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Holiday v. City of Chicago

September 29, 2006

CARMEN HOLIDAY PLAINTIFF,
v.
CITY OF CHICAGO, A MUNICIPAL CORPORATION; CORTEZ TROTTER, COMMISSIONER; MARK EDINBURG, COMMANDER; JOHN HARDING, FIELD OFFICER; AND OTHER UNKNOWN INDIVIDUALS DEFENDANTS.



The opinion of the court was delivered by: David H. Coar United States District Judge

HONORABLE DAVID H. COAR

MEMORANDUM OPINION AND ORDER

Before this Court are defendants City of Chicago, Cortez Trotter, Mark Edinburg's ("Defendants") motion for summary judgment against plaintiff Carmen Holiday ("Plaintiff" or "Holiday"), Defendant Harding's motion for summary judgment against Plaintiff, and Plaintiff's motion for summary judgment against all defendants. For the reasons set forth below, Plaintiff's motion for summary judgment is DENIED, Defendant Harding's motion for summary judgment is GRANTED, and Defendants City of Chicago, Cortez Trotter and Mark Edinburg's motion for summary judgment is GRANTED in part and DENIED in part.

I. FACTS

Plaintiff Carmen Holiday ("Plaintiff") is employed as a paramedic-in-charge with the Chicago Fire Department ("CFD"). Plaintiff is a black female. Defendant City of Chicago ("the City") is a municipal corporation that conducts business in the State of Illinois and employs more than 15 individuals.

The Chicago Fire Department

The CFD includes an Emergency Medical Services unit ("EMS") in which Plaintiff was employed. The chain of command in the EMS is as follows: paramedic, paramedic-in-charge ("PIC"), field officer, ambulance commander, assistant deputy chief paramedic ("ADCP"), deputy chief paramedic ("DCP") and assistant deputy fire commissioner. Members of the CFD may be assigned to one ambulance and take details to other ambulances. A detail is a temporary assignment from one company to another ambulance.

CFD members are required to follow Department's internal rules as well as the City's personnel rules. A member of the CFD who fails to follow the CFD's general orders or the City's personnel rules may be subject to discipline.

The City and CFD have anti-discrimination policies that prohibit discrimination and harassment against its members, and set forth procedures for reporting and processing discrimination and harassment complaints. General Order 93-018 allows an employee to make a written complaint to his or her supervisor, or to the CFD's Equal Employment Opportunity officer. CFD follows the City's sexual harassment policy, which prohibits sexual harassment in the workplace.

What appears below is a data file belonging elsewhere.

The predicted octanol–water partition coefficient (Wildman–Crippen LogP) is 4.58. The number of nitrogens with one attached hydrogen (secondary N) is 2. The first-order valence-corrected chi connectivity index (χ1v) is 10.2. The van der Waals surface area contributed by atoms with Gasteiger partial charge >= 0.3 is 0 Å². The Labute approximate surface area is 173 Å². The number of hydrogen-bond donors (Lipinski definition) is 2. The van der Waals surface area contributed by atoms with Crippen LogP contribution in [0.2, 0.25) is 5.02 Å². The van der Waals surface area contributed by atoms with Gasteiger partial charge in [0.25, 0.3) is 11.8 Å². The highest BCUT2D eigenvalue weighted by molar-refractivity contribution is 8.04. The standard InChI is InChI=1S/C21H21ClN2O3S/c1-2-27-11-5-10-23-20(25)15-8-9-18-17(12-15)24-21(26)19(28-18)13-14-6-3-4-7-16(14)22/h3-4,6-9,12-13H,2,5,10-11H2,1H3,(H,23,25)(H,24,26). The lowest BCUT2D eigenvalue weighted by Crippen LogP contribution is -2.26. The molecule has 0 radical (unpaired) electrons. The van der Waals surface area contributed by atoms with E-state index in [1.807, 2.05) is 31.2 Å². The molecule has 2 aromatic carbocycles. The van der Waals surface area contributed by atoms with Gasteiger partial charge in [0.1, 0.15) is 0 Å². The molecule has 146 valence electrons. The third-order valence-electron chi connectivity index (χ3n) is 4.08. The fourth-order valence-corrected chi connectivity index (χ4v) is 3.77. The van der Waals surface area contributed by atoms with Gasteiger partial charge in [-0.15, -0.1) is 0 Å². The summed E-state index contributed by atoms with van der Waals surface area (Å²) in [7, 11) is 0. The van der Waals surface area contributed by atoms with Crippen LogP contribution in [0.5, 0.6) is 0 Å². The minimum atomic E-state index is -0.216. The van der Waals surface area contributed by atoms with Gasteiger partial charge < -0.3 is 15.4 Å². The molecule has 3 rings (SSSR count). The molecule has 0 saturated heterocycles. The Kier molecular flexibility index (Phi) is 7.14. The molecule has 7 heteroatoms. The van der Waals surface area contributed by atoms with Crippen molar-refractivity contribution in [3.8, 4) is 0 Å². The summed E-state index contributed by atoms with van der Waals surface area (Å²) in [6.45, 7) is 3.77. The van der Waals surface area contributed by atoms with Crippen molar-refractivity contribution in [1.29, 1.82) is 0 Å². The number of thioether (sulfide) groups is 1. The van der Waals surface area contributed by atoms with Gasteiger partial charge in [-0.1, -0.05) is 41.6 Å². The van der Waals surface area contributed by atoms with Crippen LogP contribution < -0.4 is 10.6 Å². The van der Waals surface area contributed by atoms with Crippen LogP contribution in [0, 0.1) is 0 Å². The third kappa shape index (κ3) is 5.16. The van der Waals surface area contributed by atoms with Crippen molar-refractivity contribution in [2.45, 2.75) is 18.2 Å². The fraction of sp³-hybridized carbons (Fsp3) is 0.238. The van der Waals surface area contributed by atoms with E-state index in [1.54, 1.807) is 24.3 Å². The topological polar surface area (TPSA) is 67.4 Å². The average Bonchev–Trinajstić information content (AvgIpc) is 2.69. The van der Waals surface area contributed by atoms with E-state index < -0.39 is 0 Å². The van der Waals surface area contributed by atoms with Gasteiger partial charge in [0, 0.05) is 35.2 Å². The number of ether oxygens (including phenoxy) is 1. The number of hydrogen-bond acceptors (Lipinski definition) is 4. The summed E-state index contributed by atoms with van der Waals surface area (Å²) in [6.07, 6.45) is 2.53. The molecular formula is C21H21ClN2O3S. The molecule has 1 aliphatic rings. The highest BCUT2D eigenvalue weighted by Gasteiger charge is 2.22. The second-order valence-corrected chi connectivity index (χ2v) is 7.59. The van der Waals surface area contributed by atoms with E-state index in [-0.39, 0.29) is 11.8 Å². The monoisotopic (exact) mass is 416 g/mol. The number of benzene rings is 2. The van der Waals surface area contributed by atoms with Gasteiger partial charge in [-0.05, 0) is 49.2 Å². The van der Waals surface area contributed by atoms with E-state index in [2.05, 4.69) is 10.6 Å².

Plaintiff's Employment with the CFD

Plaintiff began working for the CFD on June 1, 2000. Plaintiff was assigned to Ambulance 52 from approximately July or August 2000 through September 2001. Plaintiff held the position of paramedic while she worked on Ambulance 52. During July 2000 and September 2001, John Harding was the field officer assigned to Ambulance 52, John Constantini was the ADCP, and Patricia Ciara was the DCP.

In September 2001, plaintiff voluntarily transferred to Ambulance 30, working under Field Officer Michael Cecich, ADCP Kevin Roche, and DCP Kevin Sullivan. In November 2003, Plaintiff was promoted to PIC. Plaintiff continues to work for the CFD as a PIC and remains assigned to Ambulance 30.

On or about March 26, 2004, Field Officer Patrick M. Kelly delivered to ADCP Roche a letter in which he stated, "Carmen Holiday, of African-American ethnicity, has on several occasions approached me...to discuss experiences she has encountered while employed as a Paramedic and a Paramedic in Charge within the EMS District Five...In general and in specific, I have come to identify that this employee may well have been the victim of racial discrimination, while in the performance of her duties, by other members fo the Chicago Fire Department with whom she has been charged to serve."("the Kelly Memo"). On or about March 26, 2004, Roche and Sullivan met with Kelly to discuss the Kelly Memo.

In September 2004, Plaintiff went to the Internal Affairs Division ("IAD") and spoke with Investigator Barbara Bennett about feeling harassed. On or about October 10, 2004, Plaintiff met with Bennett and CFD Attorney, Mary Robinson and filed a complaint of racial harassment with the IAD, and IAD investigated Plaintiff's allegations. The IAD issued a 26 page report and concluded that plaintiff's allegations of racial harassment were not sustained.

Sexual Harassment/ Hostile Work Environment

Plaintiff alleges that during September 2000, an unnamed, white male co-worker touched the Plaintiff's back inappropriately. Plaintiff testified that he slapped her on the back three times within 24 hours, but she did not think the co-worker was making sexual advances toward her. Shortly after, Plaintiff had a conversation with Harding at the back of an ambulance, during which she felt that Harding threatened her to not file a complaint against the co-worker who slapped her in the back. Plaintiff did not intend to, nor did she, make a complaint against the co-worker.